While there is no doubt Nikon is currently doing great things in D-SLRs, it’s also true that every major development in the category has been initiated by the Canon. It was first with enthusiast-level and then consumer-level models, first with video (although the EOS 5D was eventually launched after Nikon’s D90, it was previewed to the press long before) and first with a truly hybrid still/video model (the EOS-1D C).
Now Canon has introduced the world’s smallest and lightest D-SLR. It’s a claim that, in itself, might not necessarily mean much because we’ve already seen quite small D-SLRs from the likes of Olympus and Pentax, but the EOS 100D is significantly more compact than anything that’s gone before. In fact, dramatically more compact so, size-wise, it’s closer to, say, Panasonic’s G5 or Samsung’s NX20.
This raises some interesting questions. Firstly, what are the implications for Canon’s own mirrorless system given a version of the M with a built-in EVF and all the other things needed to compete with the EOS 100D wouldn’t be very much smaller. Secondly, what are the implications for the CSC category as a whole because, if Canon is able to make a D-SLR this small, so should Nikon, Sony, Pentax and even Olympus if they wanted to?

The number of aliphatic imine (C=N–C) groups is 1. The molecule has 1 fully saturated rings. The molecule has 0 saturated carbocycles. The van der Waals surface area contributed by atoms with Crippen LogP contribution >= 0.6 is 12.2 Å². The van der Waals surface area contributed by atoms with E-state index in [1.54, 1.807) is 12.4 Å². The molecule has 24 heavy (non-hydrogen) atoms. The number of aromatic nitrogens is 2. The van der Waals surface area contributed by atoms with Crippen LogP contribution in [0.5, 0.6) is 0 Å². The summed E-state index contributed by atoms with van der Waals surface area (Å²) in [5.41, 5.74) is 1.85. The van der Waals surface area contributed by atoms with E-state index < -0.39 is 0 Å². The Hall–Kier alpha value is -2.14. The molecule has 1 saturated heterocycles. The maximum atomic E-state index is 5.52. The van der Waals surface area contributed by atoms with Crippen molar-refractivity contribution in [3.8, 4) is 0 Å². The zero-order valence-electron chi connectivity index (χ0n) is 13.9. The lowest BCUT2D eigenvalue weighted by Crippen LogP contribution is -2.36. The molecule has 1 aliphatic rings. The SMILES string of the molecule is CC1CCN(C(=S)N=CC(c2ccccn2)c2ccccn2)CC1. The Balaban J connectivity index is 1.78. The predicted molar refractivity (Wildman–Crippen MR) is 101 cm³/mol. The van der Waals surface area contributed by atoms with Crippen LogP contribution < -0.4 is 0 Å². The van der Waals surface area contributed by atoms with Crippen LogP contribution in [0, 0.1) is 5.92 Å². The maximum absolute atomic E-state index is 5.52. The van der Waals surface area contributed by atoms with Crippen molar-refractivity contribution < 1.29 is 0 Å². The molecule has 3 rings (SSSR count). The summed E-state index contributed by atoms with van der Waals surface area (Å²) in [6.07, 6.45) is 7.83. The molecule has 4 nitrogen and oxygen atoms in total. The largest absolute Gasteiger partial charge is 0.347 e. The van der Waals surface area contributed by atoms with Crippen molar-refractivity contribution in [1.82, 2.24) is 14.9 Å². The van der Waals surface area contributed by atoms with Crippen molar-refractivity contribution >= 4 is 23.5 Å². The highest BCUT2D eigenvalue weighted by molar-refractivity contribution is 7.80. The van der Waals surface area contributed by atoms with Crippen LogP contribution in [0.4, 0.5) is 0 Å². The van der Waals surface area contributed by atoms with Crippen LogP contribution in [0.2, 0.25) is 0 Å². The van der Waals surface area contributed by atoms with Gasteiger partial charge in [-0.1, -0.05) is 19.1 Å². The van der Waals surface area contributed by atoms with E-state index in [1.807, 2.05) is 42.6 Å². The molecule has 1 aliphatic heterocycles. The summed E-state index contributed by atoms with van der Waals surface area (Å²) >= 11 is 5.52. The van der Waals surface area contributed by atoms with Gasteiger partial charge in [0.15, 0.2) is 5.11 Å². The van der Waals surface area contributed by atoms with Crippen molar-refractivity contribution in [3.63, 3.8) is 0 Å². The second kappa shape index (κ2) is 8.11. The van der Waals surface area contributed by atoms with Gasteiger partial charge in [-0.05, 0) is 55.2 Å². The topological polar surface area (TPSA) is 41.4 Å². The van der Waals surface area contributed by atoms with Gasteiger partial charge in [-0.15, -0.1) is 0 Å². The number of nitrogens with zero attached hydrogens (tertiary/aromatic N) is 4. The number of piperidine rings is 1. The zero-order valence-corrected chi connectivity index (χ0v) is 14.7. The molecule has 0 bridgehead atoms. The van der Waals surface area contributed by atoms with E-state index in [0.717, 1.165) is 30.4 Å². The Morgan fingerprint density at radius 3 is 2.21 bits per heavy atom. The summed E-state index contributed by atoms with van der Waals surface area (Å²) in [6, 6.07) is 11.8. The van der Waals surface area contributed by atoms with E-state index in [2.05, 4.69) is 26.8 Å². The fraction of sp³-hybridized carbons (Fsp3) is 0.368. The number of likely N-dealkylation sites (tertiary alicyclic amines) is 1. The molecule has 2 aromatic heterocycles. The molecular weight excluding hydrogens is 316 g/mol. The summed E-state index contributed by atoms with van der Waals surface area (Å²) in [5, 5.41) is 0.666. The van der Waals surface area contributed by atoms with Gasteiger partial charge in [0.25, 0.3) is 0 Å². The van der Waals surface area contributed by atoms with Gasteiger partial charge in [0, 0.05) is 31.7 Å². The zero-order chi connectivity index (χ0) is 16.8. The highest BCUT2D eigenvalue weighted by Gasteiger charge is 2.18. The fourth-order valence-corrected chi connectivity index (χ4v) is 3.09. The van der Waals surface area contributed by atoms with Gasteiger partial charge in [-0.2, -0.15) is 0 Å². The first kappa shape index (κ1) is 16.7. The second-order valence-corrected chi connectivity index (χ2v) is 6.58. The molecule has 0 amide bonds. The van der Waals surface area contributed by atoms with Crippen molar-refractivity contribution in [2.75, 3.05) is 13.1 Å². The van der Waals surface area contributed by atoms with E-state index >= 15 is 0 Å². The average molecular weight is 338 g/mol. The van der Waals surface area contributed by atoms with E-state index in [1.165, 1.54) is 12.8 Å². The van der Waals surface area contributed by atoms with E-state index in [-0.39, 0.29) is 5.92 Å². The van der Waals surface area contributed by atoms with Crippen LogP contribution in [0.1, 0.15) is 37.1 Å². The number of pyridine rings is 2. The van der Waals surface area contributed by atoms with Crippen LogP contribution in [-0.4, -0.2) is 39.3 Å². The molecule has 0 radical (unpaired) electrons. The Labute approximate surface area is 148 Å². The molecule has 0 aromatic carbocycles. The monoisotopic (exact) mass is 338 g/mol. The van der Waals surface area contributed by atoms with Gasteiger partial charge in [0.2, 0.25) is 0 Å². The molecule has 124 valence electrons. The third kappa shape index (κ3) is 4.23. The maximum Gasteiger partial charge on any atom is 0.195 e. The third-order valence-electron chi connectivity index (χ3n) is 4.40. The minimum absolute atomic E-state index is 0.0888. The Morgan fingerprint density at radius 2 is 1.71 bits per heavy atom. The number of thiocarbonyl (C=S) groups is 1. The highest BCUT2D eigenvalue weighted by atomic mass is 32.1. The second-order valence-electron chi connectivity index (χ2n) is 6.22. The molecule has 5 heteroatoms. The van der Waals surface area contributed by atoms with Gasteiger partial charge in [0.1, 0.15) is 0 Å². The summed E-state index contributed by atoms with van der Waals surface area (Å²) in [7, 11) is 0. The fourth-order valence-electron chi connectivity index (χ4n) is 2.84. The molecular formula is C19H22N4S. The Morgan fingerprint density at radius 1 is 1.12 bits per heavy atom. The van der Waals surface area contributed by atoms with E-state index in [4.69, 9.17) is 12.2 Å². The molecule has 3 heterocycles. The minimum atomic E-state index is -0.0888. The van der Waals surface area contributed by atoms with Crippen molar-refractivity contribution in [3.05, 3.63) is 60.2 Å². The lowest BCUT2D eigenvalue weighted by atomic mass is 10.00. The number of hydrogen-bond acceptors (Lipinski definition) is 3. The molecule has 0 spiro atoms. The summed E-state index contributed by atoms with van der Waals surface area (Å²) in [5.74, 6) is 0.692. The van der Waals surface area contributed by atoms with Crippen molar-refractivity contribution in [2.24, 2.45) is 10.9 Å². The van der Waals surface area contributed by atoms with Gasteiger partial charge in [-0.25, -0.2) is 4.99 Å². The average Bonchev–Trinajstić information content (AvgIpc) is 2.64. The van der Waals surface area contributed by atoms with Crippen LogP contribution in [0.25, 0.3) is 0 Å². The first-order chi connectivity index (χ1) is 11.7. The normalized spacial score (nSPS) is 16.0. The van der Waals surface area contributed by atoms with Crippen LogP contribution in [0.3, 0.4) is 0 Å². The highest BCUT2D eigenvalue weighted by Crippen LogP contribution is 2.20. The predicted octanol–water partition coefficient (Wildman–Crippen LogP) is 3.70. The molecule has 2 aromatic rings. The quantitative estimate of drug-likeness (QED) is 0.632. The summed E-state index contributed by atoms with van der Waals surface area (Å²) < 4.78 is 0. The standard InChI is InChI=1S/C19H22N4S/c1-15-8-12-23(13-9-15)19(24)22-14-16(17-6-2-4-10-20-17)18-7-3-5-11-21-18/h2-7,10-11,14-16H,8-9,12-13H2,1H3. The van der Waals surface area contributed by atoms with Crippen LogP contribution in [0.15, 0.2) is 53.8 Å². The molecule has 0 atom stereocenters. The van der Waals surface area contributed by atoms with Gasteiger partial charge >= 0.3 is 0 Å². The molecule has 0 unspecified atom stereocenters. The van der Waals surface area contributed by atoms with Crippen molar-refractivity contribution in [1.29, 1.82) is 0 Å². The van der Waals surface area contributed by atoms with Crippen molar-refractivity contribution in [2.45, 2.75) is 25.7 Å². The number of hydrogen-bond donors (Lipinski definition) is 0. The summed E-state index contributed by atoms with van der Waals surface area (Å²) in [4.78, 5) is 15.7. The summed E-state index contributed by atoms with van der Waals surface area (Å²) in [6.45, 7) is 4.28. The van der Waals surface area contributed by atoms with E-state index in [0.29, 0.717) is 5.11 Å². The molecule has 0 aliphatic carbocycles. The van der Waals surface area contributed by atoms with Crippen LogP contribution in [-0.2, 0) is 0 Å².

The EOS 100D would seem to confirm that, if somebody really wants what’s loosely called a ‘serious camera’, the D-SLR is still the first cab off the rank. And, consequently, it also confirms that the only really good viewfinder is an optical one. Hmm. Then, of course, the EOS 100D just hooks straight into Canon’s existing system of EF-S mount lenses (plus all the ‘APS-C’ format models from the independents) so there’s no need to wait around while a CSC line-up dribbles onto the market one lens at a time.
Thank-you for looking up our Canon EOS 100D Review. This equipment review is currently available only as a low-resolution pdf version of the original magazine pages originally printed in the March / April 2013 issue.
You can download it here: Canon EOS 100D Review.pdf